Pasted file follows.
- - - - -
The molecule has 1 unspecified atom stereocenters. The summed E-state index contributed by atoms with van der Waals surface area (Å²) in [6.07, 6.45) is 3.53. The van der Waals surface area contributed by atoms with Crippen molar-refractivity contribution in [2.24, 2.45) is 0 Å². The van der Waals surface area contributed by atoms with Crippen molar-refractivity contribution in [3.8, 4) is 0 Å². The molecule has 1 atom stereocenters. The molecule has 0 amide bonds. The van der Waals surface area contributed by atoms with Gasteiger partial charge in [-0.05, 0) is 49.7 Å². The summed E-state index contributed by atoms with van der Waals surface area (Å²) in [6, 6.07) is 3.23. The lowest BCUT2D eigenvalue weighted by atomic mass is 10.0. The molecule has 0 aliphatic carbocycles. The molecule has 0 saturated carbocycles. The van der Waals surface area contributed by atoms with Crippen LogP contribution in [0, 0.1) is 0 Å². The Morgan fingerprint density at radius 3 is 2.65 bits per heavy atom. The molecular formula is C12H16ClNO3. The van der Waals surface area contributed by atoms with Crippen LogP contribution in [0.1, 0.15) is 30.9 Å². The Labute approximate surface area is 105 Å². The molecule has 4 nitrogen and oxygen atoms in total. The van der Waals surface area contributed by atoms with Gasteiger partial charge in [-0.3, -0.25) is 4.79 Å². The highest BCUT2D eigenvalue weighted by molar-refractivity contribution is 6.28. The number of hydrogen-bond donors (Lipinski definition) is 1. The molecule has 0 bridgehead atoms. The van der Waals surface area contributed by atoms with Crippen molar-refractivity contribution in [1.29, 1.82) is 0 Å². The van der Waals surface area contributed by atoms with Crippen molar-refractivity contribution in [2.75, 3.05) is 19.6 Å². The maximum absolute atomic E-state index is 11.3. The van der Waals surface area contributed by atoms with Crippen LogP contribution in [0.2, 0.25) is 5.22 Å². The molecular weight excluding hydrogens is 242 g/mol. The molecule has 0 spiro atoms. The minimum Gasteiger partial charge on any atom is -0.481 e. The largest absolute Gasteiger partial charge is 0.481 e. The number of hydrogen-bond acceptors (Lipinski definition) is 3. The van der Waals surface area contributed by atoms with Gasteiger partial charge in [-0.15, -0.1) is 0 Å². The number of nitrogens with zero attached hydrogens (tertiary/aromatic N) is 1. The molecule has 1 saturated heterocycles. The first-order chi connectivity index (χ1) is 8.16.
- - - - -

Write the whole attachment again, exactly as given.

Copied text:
The molecule has 1 unspecified atom stereocenters. The summed E-state index contributed by atoms with van der Waals surface area (Å²) in [6.07, 6.45) is 3.53. The van der Waals surface area contributed by atoms with Crippen molar-refractivity contribution in [2.24, 2.45) is 0 Å². The van der Waals surface area contributed by atoms with Crippen molar-refractivity contribution in [3.8, 4) is 0 Å². The molecule has 1 atom stereocenters. The molecule has 0 amide bonds. The van der Waals surface area contributed by atoms with Gasteiger partial charge in [-0.05, 0) is 49.7 Å². The summed E-state index contributed by atoms with van der Waals surface area (Å²) in [6, 6.07) is 3.23. The lowest BCUT2D eigenvalue weighted by atomic mass is 10.0. The molecule has 0 aliphatic carbocycles. The molecule has 0 saturated carbocycles. The van der Waals surface area contributed by atoms with Crippen LogP contribution in [0, 0.1) is 0 Å². The Morgan fingerprint density at radius 3 is 2.65 bits per heavy atom. The molecular formula is C12H16ClNO3. The van der Waals surface area contributed by atoms with Crippen LogP contribution in [0.1, 0.15) is 30.9 Å². The Labute approximate surface area is 105 Å². The molecule has 4 nitrogen and oxygen atoms in total. The van der Waals surface area contributed by atoms with Gasteiger partial charge in [-0.3, -0.25) is 4.79 Å². The highest BCUT2D eigenvalue weighted by molar-refractivity contribution is 6.28. The number of hydrogen-bond donors (Lipinski definition) is 1. The molecule has 0 bridgehead atoms. The van der Waals surface area contributed by atoms with Crippen molar-refractivity contribution in [1.29, 1.82) is 0 Å². The van der Waals surface area contributed by atoms with Crippen molar-refractivity contribution in [2.75, 3.05) is 19.6 Å². The maximum absolute atomic E-state index is 11.3. The van der Waals surface area contributed by atoms with Crippen LogP contribution in [0.2, 0.25) is 5.22 Å². The molecular weight excluding hydrogens is 242 g/mol. The molecule has 0 spiro atoms. The minimum Gasteiger partial charge on any atom is -0.481 e. The largest absolute Gasteiger partial charge is 0.481 e. The number of hydrogen-bond acceptors (Lipinski definition) is 3. The van der Waals surface area contributed by atoms with Gasteiger partial charge in [-0.15, -0.1) is 0 Å². The number of nitrogens with zero attached hydrogens (tertiary/aromatic N) is 1. The molecule has 1 saturated heterocycles. The first-order chi connectivity index (χ1) is 8.16.